Last updateThu, 28 Mar 2024 2pm


One year on, MedCo is dealing with start-up glitches

In may the annual conference of the Association of Personal Injury Lawyers was addressed by Lord Faulks, then minister at the Department of Justice (pictured). Among the subjects of his address was an appraisal of the first year of operation of MedCo, the body set up by the government to facilitate the sourcing of medical reports in soft tissue injury claims brought under the MoJ’s new Pre-Action Protocol for Low Value Personal Injury Claims in Road Traffic Accidents.

Lord Faulks said: “The new portal introduces much needed independence and breaks the financial links between the solicitors who request medical reports and the medical experts and organisations who provide them. MedCo is also about improving the quality of reports and is introducing a robust new accreditation scheme for medical experts.”

Not everything had gone according to plan, a fact acknowledged by MedCo. His Lordship said: “Following the implementation of MedCo, a number of practices have emerged which have the potential to undermine both the government’s policy objectives and public confidence in the system. Such behaviour was not envisaged by the government when the system was developed, and has subsequently been considered as part of the MoJ’s recent review of MedCo.

“The government is firm in its belief that practices such as registering multiple ‘shell’ MROs [medical reporting organisations] on the system must stop. The results of the review were published on 24 March which set out detailed measures to be implemented to address these practices.”
The existence of the so-called ‘shell’ organisations was still the subject of MedCo attention as recently as August, when the agency posted a notice on its website stating: “MedCo is continuing to receive multiple registration applications for non-HVN [high-volume national] MROs, despite the stated intention to remove ‘shell companies’ from the system when the MoJ publishes its new definition of an MRO and related qualifying criteria.”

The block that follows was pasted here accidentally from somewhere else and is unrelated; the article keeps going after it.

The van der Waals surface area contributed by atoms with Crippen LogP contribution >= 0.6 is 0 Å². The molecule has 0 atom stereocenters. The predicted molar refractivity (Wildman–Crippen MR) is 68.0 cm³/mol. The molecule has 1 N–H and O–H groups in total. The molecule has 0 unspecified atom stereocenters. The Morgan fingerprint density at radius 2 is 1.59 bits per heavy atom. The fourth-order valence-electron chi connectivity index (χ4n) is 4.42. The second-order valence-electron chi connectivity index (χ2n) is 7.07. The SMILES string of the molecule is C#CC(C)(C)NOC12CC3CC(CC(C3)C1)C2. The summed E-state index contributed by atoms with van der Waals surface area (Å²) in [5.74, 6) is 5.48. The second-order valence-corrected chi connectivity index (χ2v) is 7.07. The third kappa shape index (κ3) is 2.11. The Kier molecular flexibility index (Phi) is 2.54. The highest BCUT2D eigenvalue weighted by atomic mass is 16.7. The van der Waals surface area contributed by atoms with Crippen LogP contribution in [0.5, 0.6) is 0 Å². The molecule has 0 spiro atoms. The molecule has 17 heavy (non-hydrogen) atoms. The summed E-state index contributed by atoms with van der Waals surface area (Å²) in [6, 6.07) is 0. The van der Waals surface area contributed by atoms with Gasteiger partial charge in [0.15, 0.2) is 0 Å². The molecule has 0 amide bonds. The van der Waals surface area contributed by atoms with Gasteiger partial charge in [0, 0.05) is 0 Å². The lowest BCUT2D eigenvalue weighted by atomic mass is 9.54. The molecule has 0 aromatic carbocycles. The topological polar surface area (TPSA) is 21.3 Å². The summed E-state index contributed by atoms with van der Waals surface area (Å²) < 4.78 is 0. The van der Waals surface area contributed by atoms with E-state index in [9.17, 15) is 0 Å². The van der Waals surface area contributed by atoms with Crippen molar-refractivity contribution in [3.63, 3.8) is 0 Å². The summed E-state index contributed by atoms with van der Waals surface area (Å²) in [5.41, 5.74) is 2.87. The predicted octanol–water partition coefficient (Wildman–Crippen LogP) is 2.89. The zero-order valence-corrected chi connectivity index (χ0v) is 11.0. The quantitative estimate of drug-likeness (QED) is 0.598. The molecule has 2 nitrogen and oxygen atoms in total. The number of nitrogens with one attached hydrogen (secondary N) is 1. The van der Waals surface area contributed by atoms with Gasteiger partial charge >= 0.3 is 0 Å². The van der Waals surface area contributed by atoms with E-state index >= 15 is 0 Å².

The statement followed similar action taken in May. “The MedCo Board anticipates that all ‘multiple registered’ non-HVN MROs will be made non-operational and removed from the MedCo system when the Ministry of Justice implements its new policy on multiple registrations and the new definition of an MRO. In these circumstances, and in accordance with the terms of the agreements signed by those companies, registration fees will not be refunded.”

All-in-all, though, according to Lord Faulks: “The government is pleased with the work of MedCo one year in. The system is currently being used by authorised users to source over 40,000 medical reports a month, and the MedCo Board is able to analyse management information from the system to successfully identify a large number of attempts to circumvent the system by lawyers, MROs and experts.”